Let $M$ be the set of natural numbers that can be written using only $0$ and $1$(in the decimal system). Prove that, for any natural number $k$ $\exists m \in M $ s.t

i) $m$ has exactly $k$ $1$'s, and ii) $m$ is divisible by $k$. (e.g, if $k=3$, then the number $101010 \in M$ is divisible by $3$)

Any hint or solution is welcome. If anyone have any hint in mind please give me step by step. Problem seems to be very interesting to me.


The sequence $10^n \pmod{k}$ yields an infinity of numbers in between $\{0,1,2,...,k-1\}$. By pigeonhole, there is an integer $j\in \{0,1,2,...,k-1\}$ such that for at least $k$ different integers $a_1,\ldots,a_k$, one has $10^{a_i} \equiv j \pmod{k}$. Set $m=\sum_{i=1}^k10^{a_i}\equiv jk \equiv 0 \pmod{k}$.

  • $\begingroup$ That's a really nice and short proof! $\endgroup$ – rtybase Jan 28 '17 at 20:12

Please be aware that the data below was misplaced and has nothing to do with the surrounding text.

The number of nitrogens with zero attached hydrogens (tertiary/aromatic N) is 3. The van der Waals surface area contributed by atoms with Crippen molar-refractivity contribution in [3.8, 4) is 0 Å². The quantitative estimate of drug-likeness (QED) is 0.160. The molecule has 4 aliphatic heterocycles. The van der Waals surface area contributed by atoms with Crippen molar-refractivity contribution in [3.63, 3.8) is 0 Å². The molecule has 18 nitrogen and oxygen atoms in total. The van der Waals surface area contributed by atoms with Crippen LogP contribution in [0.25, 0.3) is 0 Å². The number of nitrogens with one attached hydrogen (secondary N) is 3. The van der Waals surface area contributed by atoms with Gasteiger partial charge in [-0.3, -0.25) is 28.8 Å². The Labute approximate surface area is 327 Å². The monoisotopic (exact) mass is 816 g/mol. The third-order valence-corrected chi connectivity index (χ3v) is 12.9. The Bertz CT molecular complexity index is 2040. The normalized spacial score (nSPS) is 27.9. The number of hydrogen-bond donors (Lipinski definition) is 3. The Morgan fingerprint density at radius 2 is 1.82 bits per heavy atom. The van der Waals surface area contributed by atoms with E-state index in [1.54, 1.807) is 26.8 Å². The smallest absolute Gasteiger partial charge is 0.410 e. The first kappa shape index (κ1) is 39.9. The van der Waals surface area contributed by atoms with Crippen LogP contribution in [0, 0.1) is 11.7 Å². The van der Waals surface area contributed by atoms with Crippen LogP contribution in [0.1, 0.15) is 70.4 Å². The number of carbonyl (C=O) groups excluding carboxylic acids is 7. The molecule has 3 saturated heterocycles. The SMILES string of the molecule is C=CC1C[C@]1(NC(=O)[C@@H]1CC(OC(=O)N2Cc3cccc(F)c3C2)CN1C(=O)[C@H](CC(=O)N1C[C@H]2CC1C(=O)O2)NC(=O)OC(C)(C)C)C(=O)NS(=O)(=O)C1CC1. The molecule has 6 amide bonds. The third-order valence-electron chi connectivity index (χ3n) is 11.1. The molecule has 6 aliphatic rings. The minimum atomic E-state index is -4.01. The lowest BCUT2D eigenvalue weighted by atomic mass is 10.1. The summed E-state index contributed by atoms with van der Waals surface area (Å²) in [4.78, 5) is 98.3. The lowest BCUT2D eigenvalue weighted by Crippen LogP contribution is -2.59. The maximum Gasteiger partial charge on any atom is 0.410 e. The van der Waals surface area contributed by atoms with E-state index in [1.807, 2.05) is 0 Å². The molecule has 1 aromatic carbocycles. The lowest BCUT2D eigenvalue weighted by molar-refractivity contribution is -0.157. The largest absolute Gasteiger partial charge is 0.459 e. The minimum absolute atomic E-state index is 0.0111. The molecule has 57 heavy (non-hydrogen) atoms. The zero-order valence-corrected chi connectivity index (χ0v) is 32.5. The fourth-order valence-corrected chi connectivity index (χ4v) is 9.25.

For numbers $k$ that are coprime to $10$, there will be some power of $10$ such that $10^s \equiv 1 \bmod k$. Then $\sum_{i=1}^k 10^{si} \equiv 0 \bmod k$. (Euler's theorem gives us that $s=\phi(k)$ is suitable).

For numbers $k$ that are not coprime to $10$, you will have $k=2^m5^nj$ where $j$ is coprime to $10$. Then find $s$ for $j$ as above and find a multiple of $s$ such that $rs>m,n$. Then $\sum_{i=r}^{j+r-1} 10^{si} \equiv 0 \bmod j$ and $\bmod 2^m5^n$ so also $\bmod k$, and then $\sum_{i=r}^{k+r-1} 10^{si} \equiv 0 \bmod k$

There are also far smaller numbers that will do the job, of course.

  • $\begingroup$ (+1) but may I suggest a reference to Euler's theorem for the $\gcd(10,k)=1$ case? $\endgroup$ – rtybase Jan 28 '17 at 19:51
  • 1
    $\begingroup$ @rtybase good idea, done. $\endgroup$ – Joffan Jan 28 '17 at 19:53

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